Police Explorers is a branch of The Boy Scouts of America for young men and women ages 14-21 that have an interest in Law Enforcement.

CATCH is a fun way for youth interested in Law Enforcement to learn personal protection skills, and be active through play.
Explorers train and compete against other troops in many different facets of law Enforcement. Explorers receive training in arrest procedures and defensive tactics but there is no competition system for these skills.

Although CATCH was originally developed for Police Explorers, it can also be used by any Law Enforcement training program to make sure Officers can apply fundamental skills under pressure.

In order to do this three criteria had to be met.

Traditionally every Military and Police Academy had boxing, wrestling and fencing clubs.  These clubs encouraged physical fitness, camaraderie, and to help develop useful skills.  The need these clubs fulfilled still exists, however there are very few, if any agencies currently providing opportunities to engage in healthy competition.   Any competition, regardless of the rule set, in which you stand alone against a restive opponent intent on defeating you, helps prepare you for self defense. There are many different combative competition systems out there.  All are good at what they are designed for.  There is no competition system designed specifically to meet the needs of Law Enforcement.  CATCH is designed to meet these needs.

Law Enforcement has never been under stricter scrutiny at any time in history.  Any competition system used to test fundamental skills under pressure has to be within departmental policy and non-obtrusive to the public.  At the same time providing officer safety and giving the officer maximum control without causing injury to the suspect or to the officer.
Skills tested have to work in the environment Officers will be in and be justified under state law, both proven to work in the field and stand up in court.

A competition system used as an objective defensive tactics qualification process must develop confidence in hand to hand confrontations both standing and on the ground.  Confidence developed by successfully applying these skills under pressure against a resistive opponent.

"An individual can test the efficacy of any combat method by asking himself this simple question “Will this work so I can use it instinctively in vital combat against an opponent who is determined to prevent me from doing so, and is striving eliminate me through means fair or foul?”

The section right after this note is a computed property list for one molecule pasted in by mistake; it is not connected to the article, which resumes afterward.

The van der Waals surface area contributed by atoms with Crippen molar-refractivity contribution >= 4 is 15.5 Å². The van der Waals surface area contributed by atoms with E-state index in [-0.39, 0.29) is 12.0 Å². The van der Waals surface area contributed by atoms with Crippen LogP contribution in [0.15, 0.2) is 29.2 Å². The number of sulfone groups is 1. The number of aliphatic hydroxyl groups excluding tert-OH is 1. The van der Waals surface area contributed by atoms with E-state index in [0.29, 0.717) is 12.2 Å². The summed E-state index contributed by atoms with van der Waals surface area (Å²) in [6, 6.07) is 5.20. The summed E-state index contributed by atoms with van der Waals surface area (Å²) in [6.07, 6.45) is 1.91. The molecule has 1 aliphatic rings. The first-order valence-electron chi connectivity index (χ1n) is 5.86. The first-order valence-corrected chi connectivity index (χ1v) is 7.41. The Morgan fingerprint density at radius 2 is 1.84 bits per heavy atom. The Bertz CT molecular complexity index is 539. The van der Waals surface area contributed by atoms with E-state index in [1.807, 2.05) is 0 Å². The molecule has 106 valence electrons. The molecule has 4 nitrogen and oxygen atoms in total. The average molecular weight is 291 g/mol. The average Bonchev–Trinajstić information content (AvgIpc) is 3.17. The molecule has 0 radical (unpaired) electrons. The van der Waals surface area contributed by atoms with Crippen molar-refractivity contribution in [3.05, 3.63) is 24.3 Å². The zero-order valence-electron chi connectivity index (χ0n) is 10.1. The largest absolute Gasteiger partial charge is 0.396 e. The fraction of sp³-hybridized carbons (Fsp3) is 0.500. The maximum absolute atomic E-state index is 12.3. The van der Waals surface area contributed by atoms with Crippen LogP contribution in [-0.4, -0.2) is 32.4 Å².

- Col. Rex Applegate “Kill or be killed”

No department is going to want to incorporate a system, or let their Officers go train in a method that lowers available manpower and increases workman’s compensation due to injuries.  No parent is going to allow their Explorer to participate in something likely to physically damage their child. Therefore,  a focus on injury free training is paramount.

No full contact sport can be made 100% injury free.  Part of the benefit of the competition is it provides a place to face your fears.  The reality is you might get hurt.  This rule set represents the safest way to accomplish force on force training in a manner that makes sense and provides the training effect, results, and life lessons we are trying to achieve.

Law Enforcement does not need to, nor should they practice dying.
Tapping prevents injury by submission.  However, "on the street" to Law Enforcement submission is death.  If a cop quits he or she dies.
A competition system used as an objective defensive tactics qualification process must incorporate the idiom - you win or you learn - directly into the rule set.  Ingraining a never give up attitude and inculcating when it is necessary to ramp up to higher levels of force in the most realistic way safely possible.

Close quarters physical contact, controlling a resistive opponent can be a scary thing.  CATCH accustoms participants to physical contact by providing different competitions on a graduated scale of contact and resistance appropriate to age and experience level.

There must also be buy in from the participants.  If training is fun, people will want to train.

“Generally speaking, if we look at sports we find that their strong point is that because they are competitive they are interesting, and young people are likely to be attracted to them. No matter how valuable the method of physical education, if it is not put into practice, it will serve no purpose — therein lies the advantage of sports…
Serious consideration must be given to the selection of the sport and the training method. Sports must not be undertaken carelessly, over-zealously, or without restraint. However, it is safe to say that competitive sports are a form of physical education that should be promoted with this advice in mind—to develop a sound body that is useful to you in your daily life “
- Jigoro Kano (Founder of Judo)

CATCH is a fun way to enhance any training program or Explorer Post.  The more fun Police Explorers is, the more people will participate.
The youth of the nation are woefully unprepared for the realities of life in general and more so in regards to violence.
The best way to counter act this trend is to engage them in positive activities when they are young enough to develop lifelong habits.

People that start training from 14-18 years old have a higher tendency to become lifelong martial artists.
Explorers my never go on to careers in Law Enforcement or the Military, however, their experience with CATCH can help to make the world safer by becoming hard targets.  Building stronger people